Meanwhile, to inflate the apparent Palestinian presence at gatherings of mental health clinicians, I note that the Israelis have invited pharmacists and dentists to what are professional meetings. It is more than likely that many Palestinian participants at the IARPP conference will be so impressed with the theory and jargon of relational psychology floating above their heads that they will not dare to introduce to such a group their reflections on genuinely lived Palestinian experience. We might even see the appointment of a suitably subservient Palestinian chaperone to manage the potential outbreak of genuine Palestinian discourse and to guarantee that domesticated Palestinian participants mistrust their own experience and feel ashamed of it. A nod to alleged Palestinian topics such as the problem of “Palestinians tortured by other Palestinians” or “the oppression of women under Palestinian patriarchy” might be anticipated at such an event, leaving little room to discuss or to analyse the widespread torture of Palestinians by Israelis and their overall oppression of Palestinians under occupation.
While ensuring the docility of Palestinians, the Israelis remain intimidated by critical voices among Jewish Israeli citizens and, indeed, Jews from overseas. This is yet another tactic used to silence opposition to the occupation.
Through such techniques, the Israeli pretence of dialogue remains, in fact, a monologue. The permitted voice is the mainstream Israeli view, which at most criticises the official government view of its excesses while fundamentally endorsing the status quo. The “Other” within this masquerade is intimidated and insecure; its only permitted role is to approve the Israeli narrative with a dumb nod of the head. To fail to approve the Israeli narrative is to be the subject of spying, distorted misrepresentation and the incitement of right-wing crowds to serve as an example of the feared consequences of speaking out. In this way, others are intimidated into silence as well.
“In a narrow sense, we are not a political organisation,” claims the IARPP leadership, giving them the luxury of distancing their psychological experience from the occupation while at the same time consuming the privileges of the occupation. For Palestinians, there is no such luxury; the occupation that deprives us of our loved ones, spies on our private relationships, strips our clothes from us , steals years from our lives, deprives us of our health and confronts us with continuous grief and humiliation, this is in every sense very personal and very psychological. Only those who side with the powerful are keen to ignore the dialectical relationship between the psychological and political.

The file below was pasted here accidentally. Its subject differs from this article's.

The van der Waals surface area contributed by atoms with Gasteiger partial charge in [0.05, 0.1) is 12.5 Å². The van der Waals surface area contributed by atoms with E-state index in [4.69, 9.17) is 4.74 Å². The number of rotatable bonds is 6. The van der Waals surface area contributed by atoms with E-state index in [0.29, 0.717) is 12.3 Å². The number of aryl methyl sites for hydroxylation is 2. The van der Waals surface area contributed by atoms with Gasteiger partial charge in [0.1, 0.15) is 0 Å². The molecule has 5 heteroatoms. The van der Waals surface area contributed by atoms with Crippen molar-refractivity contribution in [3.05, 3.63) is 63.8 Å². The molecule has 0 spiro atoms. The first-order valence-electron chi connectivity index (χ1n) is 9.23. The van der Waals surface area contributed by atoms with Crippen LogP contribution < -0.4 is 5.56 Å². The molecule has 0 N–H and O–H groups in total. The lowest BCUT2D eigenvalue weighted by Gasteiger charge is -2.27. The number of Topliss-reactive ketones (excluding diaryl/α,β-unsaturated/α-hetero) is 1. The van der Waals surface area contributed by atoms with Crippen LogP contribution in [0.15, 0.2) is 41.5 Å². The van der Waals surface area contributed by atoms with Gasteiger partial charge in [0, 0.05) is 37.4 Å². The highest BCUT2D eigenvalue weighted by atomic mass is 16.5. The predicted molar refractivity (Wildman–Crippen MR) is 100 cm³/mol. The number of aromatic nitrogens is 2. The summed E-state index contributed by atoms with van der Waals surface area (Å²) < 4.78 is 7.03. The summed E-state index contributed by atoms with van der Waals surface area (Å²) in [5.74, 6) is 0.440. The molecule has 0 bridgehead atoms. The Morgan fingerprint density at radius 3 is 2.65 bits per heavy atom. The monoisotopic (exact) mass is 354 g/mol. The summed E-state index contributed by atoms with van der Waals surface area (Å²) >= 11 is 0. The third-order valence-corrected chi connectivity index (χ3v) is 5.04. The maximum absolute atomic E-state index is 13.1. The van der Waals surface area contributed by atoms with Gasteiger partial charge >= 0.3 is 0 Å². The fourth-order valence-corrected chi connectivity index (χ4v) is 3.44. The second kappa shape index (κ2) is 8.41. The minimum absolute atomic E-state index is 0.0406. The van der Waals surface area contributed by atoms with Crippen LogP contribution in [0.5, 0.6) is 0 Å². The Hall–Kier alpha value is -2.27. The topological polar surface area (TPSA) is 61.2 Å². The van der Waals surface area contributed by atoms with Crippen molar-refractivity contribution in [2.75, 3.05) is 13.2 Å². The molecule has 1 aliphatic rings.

The IARPP is losing a unique opportunity to respond to the voices that ask for a genuinely safe space for Palestinians and their supporters. We have had enough Israeli monologues with Palestinian “Others” who are merely decorative objects or sad examples of outright dishonesty. We need conditions in which Palestinians can bring their full authentic selves and share their true reflections. Only then can trust be established; only then can our real relationships and motivations be understood. In that safe space, we can all contribute meaningfully to political and psychological transformation that will bring a mutual emancipation and humanisation for both Israelis and Palestinians.
The views expressed in this article belong to the author and do not necessarily reflect the editorial policy of Middle East Monitor.